Monday, March 24, 2014

The Sharing Garden Shows the Way to a Moneyless Food System

This is such a wonderful article from Shareable and a great example of what we are doing, volunteers coming together and sharing the bounty with those in need  <3
Here is a link to the original post on Shareable

 The Sharing Garden Shows the Way to a Moneyless Food System

In Monroe, Oregon, the Sharing Garden started and managed by Chris Burns and Llyn Peabody is the gift that keeps on giving. Over the past few years, the garden's bounty has tripled thanks to the support and hard work of "Sharegivers" (aka volunteers) who donate various materials and actual labor three mornings a week.
And, in true Sharing Garden fashion, the harvest is distributed not only to the volunteers, but also to the food bank next door, as well as churches and other community members in need... all for free, as part of what Burns calls "nature's economy." He points out that, "None of the other lifeforms on the planet use money or currency of any kind. There's a symbiotic relationship, an interdepency. So we're trying to model that in the garden so that people understand they can give freely without having to account for their giving, and knowing they will receive what they need."
With the Sharing Garden, Burns and Peabody have established a circle of sharing in their community. As a result, the couple now enjoys free housing in a 1930s farmhouse owned by a volunteer. The garden, itself, also enjoys rent-free status on its two-thirds of an acre site. The total experience lands them smack-dab in the middle of the sharing economy, and they excitedly encourage others to join them by taking some baby steps.
Burns explains, "You can look for opportunities to give anonymously. And they happen every day. Just going by somebody in the shopping mall and giving them a nice smile... And you don't have to get credit for that. It's this whole idea of giving to get -- getting credit for your giving, getting recognized for your giving. You start there. The garden is way down the road." Check out the video below about The Sharing Garden courtesy of Peak Moment TV:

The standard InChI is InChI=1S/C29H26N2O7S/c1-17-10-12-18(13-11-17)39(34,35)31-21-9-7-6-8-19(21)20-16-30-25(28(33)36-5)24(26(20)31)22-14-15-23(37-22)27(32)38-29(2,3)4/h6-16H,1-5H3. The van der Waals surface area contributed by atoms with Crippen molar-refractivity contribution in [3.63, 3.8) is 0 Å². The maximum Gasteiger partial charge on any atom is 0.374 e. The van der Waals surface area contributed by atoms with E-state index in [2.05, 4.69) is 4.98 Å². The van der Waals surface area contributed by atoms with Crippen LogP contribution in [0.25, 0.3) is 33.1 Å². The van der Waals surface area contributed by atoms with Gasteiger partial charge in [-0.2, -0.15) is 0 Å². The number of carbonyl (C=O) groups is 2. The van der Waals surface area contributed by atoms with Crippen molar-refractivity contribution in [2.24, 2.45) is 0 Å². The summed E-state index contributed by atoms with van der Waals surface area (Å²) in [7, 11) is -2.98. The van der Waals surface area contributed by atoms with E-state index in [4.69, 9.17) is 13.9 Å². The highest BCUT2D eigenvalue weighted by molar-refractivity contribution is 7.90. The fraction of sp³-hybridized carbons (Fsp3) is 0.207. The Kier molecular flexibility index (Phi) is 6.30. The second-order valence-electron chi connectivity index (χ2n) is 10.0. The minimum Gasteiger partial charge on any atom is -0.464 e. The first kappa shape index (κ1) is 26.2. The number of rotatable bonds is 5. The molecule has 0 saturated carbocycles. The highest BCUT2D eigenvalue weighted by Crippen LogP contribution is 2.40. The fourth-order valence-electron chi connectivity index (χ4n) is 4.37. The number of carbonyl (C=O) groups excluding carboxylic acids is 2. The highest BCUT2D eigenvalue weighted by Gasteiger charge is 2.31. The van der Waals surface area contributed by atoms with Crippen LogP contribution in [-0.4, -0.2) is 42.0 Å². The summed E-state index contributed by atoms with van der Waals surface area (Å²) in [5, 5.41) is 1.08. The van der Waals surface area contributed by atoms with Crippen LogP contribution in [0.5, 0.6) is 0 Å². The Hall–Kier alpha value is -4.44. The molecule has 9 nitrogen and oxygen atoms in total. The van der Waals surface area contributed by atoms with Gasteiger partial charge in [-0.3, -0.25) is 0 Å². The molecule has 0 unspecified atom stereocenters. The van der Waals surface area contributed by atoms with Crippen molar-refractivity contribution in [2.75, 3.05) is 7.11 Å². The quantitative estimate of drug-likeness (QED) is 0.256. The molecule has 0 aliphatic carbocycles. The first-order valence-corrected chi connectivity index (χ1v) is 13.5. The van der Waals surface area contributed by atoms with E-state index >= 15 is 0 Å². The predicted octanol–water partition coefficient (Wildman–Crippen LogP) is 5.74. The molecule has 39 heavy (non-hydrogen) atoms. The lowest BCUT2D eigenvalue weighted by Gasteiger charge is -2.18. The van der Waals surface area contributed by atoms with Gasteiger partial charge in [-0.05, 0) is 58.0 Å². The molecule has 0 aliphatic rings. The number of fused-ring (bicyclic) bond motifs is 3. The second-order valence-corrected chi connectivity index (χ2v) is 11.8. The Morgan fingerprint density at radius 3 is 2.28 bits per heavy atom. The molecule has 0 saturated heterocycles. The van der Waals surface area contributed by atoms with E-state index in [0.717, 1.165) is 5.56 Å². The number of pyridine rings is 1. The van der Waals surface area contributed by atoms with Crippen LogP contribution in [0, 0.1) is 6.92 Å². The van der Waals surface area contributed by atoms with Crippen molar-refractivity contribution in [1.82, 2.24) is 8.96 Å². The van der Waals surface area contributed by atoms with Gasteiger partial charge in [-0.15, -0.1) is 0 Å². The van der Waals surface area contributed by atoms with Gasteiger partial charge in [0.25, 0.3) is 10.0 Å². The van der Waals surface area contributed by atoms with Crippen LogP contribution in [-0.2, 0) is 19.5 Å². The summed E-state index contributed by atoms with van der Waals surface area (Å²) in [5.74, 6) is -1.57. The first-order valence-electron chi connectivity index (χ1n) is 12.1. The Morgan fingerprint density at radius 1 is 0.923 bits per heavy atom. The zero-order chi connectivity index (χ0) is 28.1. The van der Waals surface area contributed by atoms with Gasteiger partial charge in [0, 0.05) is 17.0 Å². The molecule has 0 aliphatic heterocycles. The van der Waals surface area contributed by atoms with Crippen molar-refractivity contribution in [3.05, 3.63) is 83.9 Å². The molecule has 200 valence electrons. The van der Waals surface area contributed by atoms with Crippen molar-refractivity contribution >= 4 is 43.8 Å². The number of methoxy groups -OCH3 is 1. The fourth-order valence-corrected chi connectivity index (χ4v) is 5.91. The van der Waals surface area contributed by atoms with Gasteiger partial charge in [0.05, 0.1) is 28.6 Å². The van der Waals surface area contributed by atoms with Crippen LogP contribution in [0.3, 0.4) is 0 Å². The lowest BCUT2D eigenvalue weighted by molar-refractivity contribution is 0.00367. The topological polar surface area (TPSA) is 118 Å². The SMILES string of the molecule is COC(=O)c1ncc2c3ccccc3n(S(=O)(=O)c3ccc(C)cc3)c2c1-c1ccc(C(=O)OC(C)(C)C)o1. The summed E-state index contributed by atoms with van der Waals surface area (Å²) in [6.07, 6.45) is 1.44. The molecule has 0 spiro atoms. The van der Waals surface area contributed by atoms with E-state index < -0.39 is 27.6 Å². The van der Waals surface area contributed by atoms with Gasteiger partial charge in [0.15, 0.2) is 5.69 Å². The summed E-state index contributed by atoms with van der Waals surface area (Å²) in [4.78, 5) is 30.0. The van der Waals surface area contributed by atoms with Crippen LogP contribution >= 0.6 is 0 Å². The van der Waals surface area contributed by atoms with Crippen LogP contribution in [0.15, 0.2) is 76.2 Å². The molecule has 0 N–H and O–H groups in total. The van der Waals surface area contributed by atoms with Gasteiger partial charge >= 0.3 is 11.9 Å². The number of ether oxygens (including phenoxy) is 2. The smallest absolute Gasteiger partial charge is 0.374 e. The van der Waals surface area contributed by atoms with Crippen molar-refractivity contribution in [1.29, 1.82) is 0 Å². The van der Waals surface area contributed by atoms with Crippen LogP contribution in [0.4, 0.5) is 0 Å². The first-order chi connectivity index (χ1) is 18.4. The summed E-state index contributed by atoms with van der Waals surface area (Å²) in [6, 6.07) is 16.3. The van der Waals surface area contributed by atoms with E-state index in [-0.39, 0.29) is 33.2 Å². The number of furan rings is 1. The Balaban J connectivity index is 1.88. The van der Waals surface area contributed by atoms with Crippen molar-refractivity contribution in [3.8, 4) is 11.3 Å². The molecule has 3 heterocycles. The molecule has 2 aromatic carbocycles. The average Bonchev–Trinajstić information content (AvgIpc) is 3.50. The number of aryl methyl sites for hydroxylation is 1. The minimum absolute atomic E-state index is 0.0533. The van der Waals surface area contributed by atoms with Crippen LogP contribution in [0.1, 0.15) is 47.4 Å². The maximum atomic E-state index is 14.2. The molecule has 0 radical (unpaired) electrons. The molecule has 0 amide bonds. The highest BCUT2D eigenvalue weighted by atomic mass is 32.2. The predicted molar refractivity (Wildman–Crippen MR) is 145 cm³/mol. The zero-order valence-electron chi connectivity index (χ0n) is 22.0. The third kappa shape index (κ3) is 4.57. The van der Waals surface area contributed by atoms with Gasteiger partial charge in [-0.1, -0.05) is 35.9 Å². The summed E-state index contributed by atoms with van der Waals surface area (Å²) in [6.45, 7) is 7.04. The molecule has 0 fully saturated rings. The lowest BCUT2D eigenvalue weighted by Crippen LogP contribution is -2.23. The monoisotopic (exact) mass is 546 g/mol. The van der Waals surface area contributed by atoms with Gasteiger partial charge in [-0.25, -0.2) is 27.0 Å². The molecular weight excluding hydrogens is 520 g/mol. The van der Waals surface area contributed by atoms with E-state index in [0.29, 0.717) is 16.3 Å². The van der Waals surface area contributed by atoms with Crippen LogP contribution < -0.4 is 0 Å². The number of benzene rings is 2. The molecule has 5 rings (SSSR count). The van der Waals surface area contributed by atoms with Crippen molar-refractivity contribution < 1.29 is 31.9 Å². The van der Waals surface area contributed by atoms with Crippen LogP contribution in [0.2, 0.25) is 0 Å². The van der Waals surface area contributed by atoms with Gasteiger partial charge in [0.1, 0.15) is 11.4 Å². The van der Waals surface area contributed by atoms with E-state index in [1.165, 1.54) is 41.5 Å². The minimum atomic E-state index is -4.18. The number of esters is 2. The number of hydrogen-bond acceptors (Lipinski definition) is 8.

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Wednesday, March 12, 2014

It's Almost Planting Time!

Like everyone else planning on gardening this year, I am drooling over the many seed catalogs I've received the past couple of months.  I made my list of the seeds I need and checked it twice :)
While waiting for those to come in, I have plenty of seed to get me started on this seasons plants.

We tried hydroponics for the first time last year and it worked out great for us.
We also do a lot of container gardening and a little traditional gardening in raised beds.
One thing I would really like to try this year is a planting style called "Square Foot Gardening".
If you have not heard of Square Foot Gardening (SFG) before then a good place to start for info would be Mel  Bartholomew, the creator, website at .
This is such a wonderful concept!  With SFG you can grow 100% harvest with 50% of the costs, 20% of the space, use 10% of the water and 5% of the seeds and it takes only 2% of the work over traditional row gardening methods!
This is such a simple method that anyone can learn to do it and it will greatly help the food shortage situation we are facing.

In a nutshell, to get started with SFG all you have to do is build a box (3'x3' or 4'x4') with weedcloth on the bottom, fill it with soil and add a grid.  Here is some info from Mel Bartholowmews site:

The 10 Basics of SFG